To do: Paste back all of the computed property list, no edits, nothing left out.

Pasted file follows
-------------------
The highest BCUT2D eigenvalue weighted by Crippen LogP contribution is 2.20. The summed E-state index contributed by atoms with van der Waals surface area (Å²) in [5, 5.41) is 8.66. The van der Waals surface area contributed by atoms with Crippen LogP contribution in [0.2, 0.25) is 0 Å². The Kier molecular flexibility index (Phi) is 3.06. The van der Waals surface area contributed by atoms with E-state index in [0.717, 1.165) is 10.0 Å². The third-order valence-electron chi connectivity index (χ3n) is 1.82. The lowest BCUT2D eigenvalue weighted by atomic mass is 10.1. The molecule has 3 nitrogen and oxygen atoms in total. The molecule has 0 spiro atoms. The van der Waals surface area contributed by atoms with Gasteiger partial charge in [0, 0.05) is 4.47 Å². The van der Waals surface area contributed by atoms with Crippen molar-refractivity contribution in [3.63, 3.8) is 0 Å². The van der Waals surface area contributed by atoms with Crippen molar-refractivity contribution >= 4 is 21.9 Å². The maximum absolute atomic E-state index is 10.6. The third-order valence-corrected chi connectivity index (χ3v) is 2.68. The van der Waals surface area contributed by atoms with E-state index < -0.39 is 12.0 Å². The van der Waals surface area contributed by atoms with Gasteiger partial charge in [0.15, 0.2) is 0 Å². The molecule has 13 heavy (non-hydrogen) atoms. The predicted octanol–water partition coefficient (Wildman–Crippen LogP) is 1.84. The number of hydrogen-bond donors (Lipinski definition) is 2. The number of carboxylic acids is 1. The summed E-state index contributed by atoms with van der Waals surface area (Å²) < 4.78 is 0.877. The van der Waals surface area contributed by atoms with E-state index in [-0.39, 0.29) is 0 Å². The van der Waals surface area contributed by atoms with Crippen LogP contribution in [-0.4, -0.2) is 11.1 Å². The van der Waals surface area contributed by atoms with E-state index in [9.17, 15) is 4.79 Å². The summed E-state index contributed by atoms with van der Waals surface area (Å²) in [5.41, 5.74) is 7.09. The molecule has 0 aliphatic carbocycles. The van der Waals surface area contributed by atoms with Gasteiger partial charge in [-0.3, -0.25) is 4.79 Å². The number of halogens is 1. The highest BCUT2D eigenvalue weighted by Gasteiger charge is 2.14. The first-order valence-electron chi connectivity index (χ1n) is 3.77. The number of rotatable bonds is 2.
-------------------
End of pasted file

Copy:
The highest BCUT2D eigenvalue weighted by Crippen LogP contribution is 2.20. The summed E-state index contributed by atoms with van der Waals surface area (Å²) in [5, 5.41) is 8.66. The van der Waals surface area contributed by atoms with Crippen LogP contribution in [0.2, 0.25) is 0 Å². The Kier molecular flexibility index (Phi) is 3.06. The van der Waals surface area contributed by atoms with E-state index in [0.717, 1.165) is 10.0 Å². The third-order valence-electron chi connectivity index (χ3n) is 1.82. The lowest BCUT2D eigenvalue weighted by atomic mass is 10.1. The molecule has 3 nitrogen and oxygen atoms in total. The molecule has 0 spiro atoms. The van der Waals surface area contributed by atoms with Gasteiger partial charge in [0, 0.05) is 4.47 Å². The van der Waals surface area contributed by atoms with Crippen molar-refractivity contribution in [3.63, 3.8) is 0 Å². The van der Waals surface area contributed by atoms with Crippen molar-refractivity contribution >= 4 is 21.9 Å². The maximum absolute atomic E-state index is 10.6. The third-order valence-corrected chi connectivity index (χ3v) is 2.68. The van der Waals surface area contributed by atoms with E-state index < -0.39 is 12.0 Å². The van der Waals surface area contributed by atoms with Gasteiger partial charge in [0.15, 0.2) is 0 Å². The molecule has 13 heavy (non-hydrogen) atoms. The predicted octanol–water partition coefficient (Wildman–Crippen LogP) is 1.84. The number of hydrogen-bond donors (Lipinski definition) is 2. The number of carboxylic acids is 1. The summed E-state index contributed by atoms with van der Waals surface area (Å²) < 4.78 is 0.877. The van der Waals surface area contributed by atoms with E-state index in [-0.39, 0.29) is 0 Å². The van der Waals surface area contributed by atoms with Crippen LogP contribution in [-0.4, -0.2) is 11.1 Å². The van der Waals surface area contributed by atoms with E-state index in [9.17, 15) is 4.79 Å². The summed E-state index contributed by atoms with van der Waals surface area (Å²) in [5.41, 5.74) is 7.09. The molecule has 0 aliphatic carbocycles. The van der Waals surface area contributed by atoms with Gasteiger partial charge in [-0.3, -0.25) is 4.79 Å². The number of halogens is 1. The highest BCUT2D eigenvalue weighted by Gasteiger charge is 2.14. The first-order valence-electron chi connectivity index (χ1n) is 3.77. The number of rotatable bonds is 2.